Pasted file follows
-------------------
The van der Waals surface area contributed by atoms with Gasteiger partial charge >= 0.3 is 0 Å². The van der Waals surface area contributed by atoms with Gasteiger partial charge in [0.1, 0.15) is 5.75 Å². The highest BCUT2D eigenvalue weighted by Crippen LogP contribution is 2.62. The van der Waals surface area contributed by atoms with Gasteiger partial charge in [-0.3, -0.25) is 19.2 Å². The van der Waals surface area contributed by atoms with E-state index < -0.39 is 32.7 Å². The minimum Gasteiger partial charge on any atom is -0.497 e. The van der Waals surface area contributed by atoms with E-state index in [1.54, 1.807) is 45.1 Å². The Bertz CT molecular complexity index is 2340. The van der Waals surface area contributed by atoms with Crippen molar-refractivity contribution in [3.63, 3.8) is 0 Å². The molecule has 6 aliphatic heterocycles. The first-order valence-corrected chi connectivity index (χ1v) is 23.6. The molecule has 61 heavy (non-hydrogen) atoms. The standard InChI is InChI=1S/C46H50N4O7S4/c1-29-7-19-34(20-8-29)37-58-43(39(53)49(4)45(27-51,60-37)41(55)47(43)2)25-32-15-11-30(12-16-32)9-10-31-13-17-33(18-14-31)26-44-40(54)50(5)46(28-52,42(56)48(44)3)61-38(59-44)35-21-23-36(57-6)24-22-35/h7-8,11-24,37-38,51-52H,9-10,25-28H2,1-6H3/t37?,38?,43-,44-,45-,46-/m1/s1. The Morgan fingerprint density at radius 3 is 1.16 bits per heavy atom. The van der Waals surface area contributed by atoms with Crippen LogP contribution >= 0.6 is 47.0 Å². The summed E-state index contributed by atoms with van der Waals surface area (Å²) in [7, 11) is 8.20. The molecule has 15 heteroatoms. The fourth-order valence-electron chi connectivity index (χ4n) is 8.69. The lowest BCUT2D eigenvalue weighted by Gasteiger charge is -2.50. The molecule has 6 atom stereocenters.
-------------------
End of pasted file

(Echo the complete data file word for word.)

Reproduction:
The van der Waals surface area contributed by atoms with Gasteiger partial charge >= 0.3 is 0 Å². The van der Waals surface area contributed by atoms with Gasteiger partial charge in [0.1, 0.15) is 5.75 Å². The highest BCUT2D eigenvalue weighted by Crippen LogP contribution is 2.62. The van der Waals surface area contributed by atoms with Gasteiger partial charge in [-0.3, -0.25) is 19.2 Å². The van der Waals surface area contributed by atoms with E-state index < -0.39 is 32.7 Å². The minimum Gasteiger partial charge on any atom is -0.497 e. The van der Waals surface area contributed by atoms with E-state index in [1.54, 1.807) is 45.1 Å². The Bertz CT molecular complexity index is 2340. The van der Waals surface area contributed by atoms with Crippen molar-refractivity contribution in [3.63, 3.8) is 0 Å². The molecule has 6 aliphatic heterocycles. The first-order valence-corrected chi connectivity index (χ1v) is 23.6. The molecule has 61 heavy (non-hydrogen) atoms. The standard InChI is InChI=1S/C46H50N4O7S4/c1-29-7-19-34(20-8-29)37-58-43(39(53)49(4)45(27-51,60-37)41(55)47(43)2)25-32-15-11-30(12-16-32)9-10-31-13-17-33(18-14-31)26-44-40(54)50(5)46(28-52,42(56)48(44)3)61-38(59-44)35-21-23-36(57-6)24-22-35/h7-8,11-24,37-38,51-52H,9-10,25-28H2,1-6H3/t37?,38?,43-,44-,45-,46-/m1/s1. The Morgan fingerprint density at radius 3 is 1.16 bits per heavy atom. The van der Waals surface area contributed by atoms with Crippen LogP contribution >= 0.6 is 47.0 Å². The summed E-state index contributed by atoms with van der Waals surface area (Å²) in [7, 11) is 8.20. The molecule has 15 heteroatoms. The fourth-order valence-electron chi connectivity index (χ4n) is 8.69. The lowest BCUT2D eigenvalue weighted by Gasteiger charge is -2.50. The molecule has 6 atom stereocenters.